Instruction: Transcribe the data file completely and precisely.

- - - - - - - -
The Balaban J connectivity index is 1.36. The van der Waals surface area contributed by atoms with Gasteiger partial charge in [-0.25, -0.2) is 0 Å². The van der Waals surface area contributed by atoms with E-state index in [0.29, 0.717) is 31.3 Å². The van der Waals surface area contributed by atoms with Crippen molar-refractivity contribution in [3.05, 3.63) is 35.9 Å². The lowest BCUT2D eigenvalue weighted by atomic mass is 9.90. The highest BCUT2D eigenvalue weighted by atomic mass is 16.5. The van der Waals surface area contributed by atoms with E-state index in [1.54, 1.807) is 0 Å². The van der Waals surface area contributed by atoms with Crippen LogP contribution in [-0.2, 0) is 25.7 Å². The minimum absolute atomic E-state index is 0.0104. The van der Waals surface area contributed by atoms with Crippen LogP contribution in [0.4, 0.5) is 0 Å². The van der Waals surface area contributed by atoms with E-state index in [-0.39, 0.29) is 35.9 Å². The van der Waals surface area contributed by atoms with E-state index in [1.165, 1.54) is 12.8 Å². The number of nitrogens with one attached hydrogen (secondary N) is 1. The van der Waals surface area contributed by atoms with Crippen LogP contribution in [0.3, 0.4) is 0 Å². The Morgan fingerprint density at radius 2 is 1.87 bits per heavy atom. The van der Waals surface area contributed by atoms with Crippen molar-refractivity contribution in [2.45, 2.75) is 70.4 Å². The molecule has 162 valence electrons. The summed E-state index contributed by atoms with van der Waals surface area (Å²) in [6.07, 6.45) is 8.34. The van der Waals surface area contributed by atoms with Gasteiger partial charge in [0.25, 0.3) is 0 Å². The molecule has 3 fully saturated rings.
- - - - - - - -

The Balaban J connectivity index is 1.36. The van der Waals surface area contributed by atoms with Gasteiger partial charge in [-0.25, -0.2) is 0 Å². The van der Waals surface area contributed by atoms with E-state index in [0.29, 0.717) is 31.3 Å². The van der Waals surface area contributed by atoms with Crippen molar-refractivity contribution in [3.05, 3.63) is 35.9 Å². The lowest BCUT2D eigenvalue weighted by atomic mass is 9.90. The highest BCUT2D eigenvalue weighted by atomic mass is 16.5. The van der Waals surface area contributed by atoms with E-state index in [1.54, 1.807) is 0 Å². The van der Waals surface area contributed by atoms with Crippen LogP contribution in [-0.2, 0) is 25.7 Å². The minimum absolute atomic E-state index is 0.0104. The van der Waals surface area contributed by atoms with Crippen LogP contribution in [0.4, 0.5) is 0 Å². The van der Waals surface area contributed by atoms with E-state index in [-0.39, 0.29) is 35.9 Å². The van der Waals surface area contributed by atoms with E-state index in [1.165, 1.54) is 12.8 Å². The number of nitrogens with one attached hydrogen (secondary N) is 1. The van der Waals surface area contributed by atoms with Crippen LogP contribution in [0.3, 0.4) is 0 Å². The Morgan fingerprint density at radius 2 is 1.87 bits per heavy atom. The van der Waals surface area contributed by atoms with Crippen molar-refractivity contribution in [2.45, 2.75) is 70.4 Å². The molecule has 162 valence electrons. The summed E-state index contributed by atoms with van der Waals surface area (Å²) in [6.07, 6.45) is 8.34. The van der Waals surface area contributed by atoms with Gasteiger partial charge in [0.25, 0.3) is 0 Å². The molecule has 3 fully saturated rings.